Tornadoes without NWS warning

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Wednesday, 20 January 2010: 5:00 PM
B211 (GWCC)
J. A. Brotzge, CAPS/Univ. of Oklahoma, Norman, OK; and S. A. Erickson

During a five-year period of study from 2000 to 2004, slightly more than 26% of all reported tornadoes across the U.S. occurred without a National Weather Service (NWS) warning being issued. This study examines some of the reasons behind why no warning was issued with these tornadoes, and what climatological, storm classification, and sociological factors may have played a role in the lack of a warning. This data set of tornado records is sorted by F-scale, geographically by region and weather forecast office (WFO), hour of the day, month of the year, tornado path length, tornado-to-radar distance, county population density, and number of tornadoes by day and order of occurrence.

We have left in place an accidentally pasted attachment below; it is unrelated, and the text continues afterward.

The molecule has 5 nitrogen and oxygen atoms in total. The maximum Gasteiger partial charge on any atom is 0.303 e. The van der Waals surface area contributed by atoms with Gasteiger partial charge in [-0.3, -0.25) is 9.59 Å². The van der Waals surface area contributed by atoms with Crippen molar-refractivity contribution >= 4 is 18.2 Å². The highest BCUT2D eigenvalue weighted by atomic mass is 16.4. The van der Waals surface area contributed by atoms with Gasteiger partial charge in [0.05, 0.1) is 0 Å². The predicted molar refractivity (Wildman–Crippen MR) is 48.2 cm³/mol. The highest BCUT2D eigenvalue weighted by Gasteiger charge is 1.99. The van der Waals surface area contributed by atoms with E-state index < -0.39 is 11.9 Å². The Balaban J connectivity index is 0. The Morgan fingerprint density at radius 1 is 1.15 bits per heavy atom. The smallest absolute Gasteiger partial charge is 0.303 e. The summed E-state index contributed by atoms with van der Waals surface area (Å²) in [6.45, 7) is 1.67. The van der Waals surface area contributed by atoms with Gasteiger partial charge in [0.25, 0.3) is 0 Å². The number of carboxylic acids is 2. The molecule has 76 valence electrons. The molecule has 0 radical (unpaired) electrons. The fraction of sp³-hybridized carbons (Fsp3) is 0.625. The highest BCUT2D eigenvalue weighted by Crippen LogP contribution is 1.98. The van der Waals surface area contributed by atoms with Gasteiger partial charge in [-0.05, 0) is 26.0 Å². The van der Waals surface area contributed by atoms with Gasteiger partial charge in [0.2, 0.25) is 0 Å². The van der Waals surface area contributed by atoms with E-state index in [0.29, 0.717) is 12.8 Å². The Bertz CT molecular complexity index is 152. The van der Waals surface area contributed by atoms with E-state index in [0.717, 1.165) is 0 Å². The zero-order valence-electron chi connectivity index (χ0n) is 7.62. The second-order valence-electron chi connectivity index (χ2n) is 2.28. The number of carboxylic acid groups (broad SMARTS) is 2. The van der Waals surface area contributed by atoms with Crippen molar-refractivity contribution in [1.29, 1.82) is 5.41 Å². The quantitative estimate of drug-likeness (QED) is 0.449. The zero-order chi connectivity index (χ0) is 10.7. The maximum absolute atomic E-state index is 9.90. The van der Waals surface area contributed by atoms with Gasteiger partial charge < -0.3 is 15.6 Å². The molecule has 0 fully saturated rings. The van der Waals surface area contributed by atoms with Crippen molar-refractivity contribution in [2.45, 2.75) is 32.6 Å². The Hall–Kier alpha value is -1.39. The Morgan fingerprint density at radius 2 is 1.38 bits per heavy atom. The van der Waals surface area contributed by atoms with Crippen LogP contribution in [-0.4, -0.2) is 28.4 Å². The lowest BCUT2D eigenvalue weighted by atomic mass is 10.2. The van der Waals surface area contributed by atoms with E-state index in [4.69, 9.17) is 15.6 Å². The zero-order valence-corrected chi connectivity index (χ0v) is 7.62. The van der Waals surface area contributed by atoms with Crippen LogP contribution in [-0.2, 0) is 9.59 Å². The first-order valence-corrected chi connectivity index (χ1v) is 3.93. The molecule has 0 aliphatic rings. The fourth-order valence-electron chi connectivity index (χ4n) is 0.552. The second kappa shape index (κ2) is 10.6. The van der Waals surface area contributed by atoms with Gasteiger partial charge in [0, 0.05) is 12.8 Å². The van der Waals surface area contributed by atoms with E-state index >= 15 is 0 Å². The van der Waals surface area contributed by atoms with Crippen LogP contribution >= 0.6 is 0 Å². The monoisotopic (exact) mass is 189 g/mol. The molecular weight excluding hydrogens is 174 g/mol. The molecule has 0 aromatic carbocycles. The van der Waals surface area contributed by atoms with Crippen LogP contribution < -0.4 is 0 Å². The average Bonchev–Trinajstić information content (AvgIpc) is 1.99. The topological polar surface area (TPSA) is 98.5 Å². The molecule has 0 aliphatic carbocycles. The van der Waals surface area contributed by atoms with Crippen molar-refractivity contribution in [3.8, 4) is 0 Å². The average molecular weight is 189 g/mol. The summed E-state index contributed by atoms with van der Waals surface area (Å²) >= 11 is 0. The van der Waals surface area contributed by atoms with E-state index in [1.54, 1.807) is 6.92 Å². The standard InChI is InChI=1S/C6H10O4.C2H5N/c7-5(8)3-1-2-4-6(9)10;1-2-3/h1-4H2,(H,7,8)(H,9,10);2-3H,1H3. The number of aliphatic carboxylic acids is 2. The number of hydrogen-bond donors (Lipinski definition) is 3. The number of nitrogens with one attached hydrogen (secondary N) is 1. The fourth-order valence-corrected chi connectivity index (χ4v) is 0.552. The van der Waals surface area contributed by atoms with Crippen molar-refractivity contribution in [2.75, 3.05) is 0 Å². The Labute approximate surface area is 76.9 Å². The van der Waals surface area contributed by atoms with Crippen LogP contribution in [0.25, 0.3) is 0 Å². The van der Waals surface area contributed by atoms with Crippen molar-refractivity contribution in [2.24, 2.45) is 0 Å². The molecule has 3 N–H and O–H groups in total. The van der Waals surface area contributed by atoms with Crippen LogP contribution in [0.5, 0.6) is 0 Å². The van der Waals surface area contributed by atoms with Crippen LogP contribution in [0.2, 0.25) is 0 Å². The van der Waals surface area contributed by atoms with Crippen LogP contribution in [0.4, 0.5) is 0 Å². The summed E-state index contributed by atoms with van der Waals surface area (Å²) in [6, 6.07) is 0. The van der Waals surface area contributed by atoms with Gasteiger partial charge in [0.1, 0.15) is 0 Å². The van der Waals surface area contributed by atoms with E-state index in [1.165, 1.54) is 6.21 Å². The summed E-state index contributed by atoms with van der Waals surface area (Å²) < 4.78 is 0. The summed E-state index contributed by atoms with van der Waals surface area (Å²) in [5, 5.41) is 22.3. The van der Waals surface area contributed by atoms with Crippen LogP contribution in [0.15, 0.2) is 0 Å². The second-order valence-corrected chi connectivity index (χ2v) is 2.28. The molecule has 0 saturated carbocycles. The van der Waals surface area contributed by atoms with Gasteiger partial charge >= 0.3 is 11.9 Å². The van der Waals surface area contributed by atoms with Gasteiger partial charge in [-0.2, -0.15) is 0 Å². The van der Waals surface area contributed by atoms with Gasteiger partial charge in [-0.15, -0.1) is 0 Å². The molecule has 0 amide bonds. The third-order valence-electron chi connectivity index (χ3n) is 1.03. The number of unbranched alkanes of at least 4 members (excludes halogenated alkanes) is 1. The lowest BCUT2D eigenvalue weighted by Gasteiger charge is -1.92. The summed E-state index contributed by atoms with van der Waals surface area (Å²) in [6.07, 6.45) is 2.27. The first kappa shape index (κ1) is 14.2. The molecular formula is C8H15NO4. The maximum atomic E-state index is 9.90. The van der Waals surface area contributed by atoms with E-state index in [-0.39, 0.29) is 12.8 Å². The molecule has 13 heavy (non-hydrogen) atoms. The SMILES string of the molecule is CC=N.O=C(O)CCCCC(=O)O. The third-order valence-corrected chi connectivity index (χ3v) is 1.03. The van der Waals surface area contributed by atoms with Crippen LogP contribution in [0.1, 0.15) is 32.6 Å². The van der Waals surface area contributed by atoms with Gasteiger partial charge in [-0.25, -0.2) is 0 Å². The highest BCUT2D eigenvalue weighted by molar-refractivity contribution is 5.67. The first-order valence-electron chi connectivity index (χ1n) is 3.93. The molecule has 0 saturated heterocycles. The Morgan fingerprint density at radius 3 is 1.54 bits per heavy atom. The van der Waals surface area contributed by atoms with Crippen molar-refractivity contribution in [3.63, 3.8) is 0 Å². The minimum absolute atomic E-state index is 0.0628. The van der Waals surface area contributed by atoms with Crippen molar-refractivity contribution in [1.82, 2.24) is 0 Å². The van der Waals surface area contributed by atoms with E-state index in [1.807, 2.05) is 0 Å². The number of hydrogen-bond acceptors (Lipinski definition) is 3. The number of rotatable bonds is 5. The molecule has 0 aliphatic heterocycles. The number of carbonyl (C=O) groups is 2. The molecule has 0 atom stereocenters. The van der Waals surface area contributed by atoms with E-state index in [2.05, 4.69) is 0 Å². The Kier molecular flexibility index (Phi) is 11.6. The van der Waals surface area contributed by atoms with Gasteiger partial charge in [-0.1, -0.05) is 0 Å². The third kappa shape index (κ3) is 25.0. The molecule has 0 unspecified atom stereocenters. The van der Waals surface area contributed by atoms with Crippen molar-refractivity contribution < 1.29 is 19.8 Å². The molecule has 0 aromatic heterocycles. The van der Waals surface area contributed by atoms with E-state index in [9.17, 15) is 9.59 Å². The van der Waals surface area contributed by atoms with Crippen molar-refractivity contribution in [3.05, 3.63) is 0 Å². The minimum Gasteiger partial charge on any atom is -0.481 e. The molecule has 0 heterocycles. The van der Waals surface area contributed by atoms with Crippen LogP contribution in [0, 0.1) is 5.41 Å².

Results show that the tornadoes most likely to strike when the public is least likely to be aware are also those tornadoes with the greatest chance of not being warned. Singular tornado events (one tornado report per day within a WFO County Warning Area) and the first tornado report of the day were the most difficult scenarios on which to warn, with over half of all single tornado events not warned. Weak, isolated, and nocturnal tornadoes had a much higher ratio of not being warned. Geographic areas that experience a significant proportion of weak, isolated, and/or nocturnal tornadoes, such as Florida and the western U.S., had a much higher ratio of missed warnings. In general, the stronger the tornado, as estimated from its F-scale and/or track length, the greater chance it was warned. However, many weak tornadoes were not warned, and the overall ratio of missed tornado warnings to reported tornadoes actually increased over more densely populated regions, likely due to more complete post-event verification. The tornado distance from radar had a significant impact on tornado warning statistics. Due to a small sample size, storm classification results were inconclusive, but suggest that linear events may lead to more missed warnings.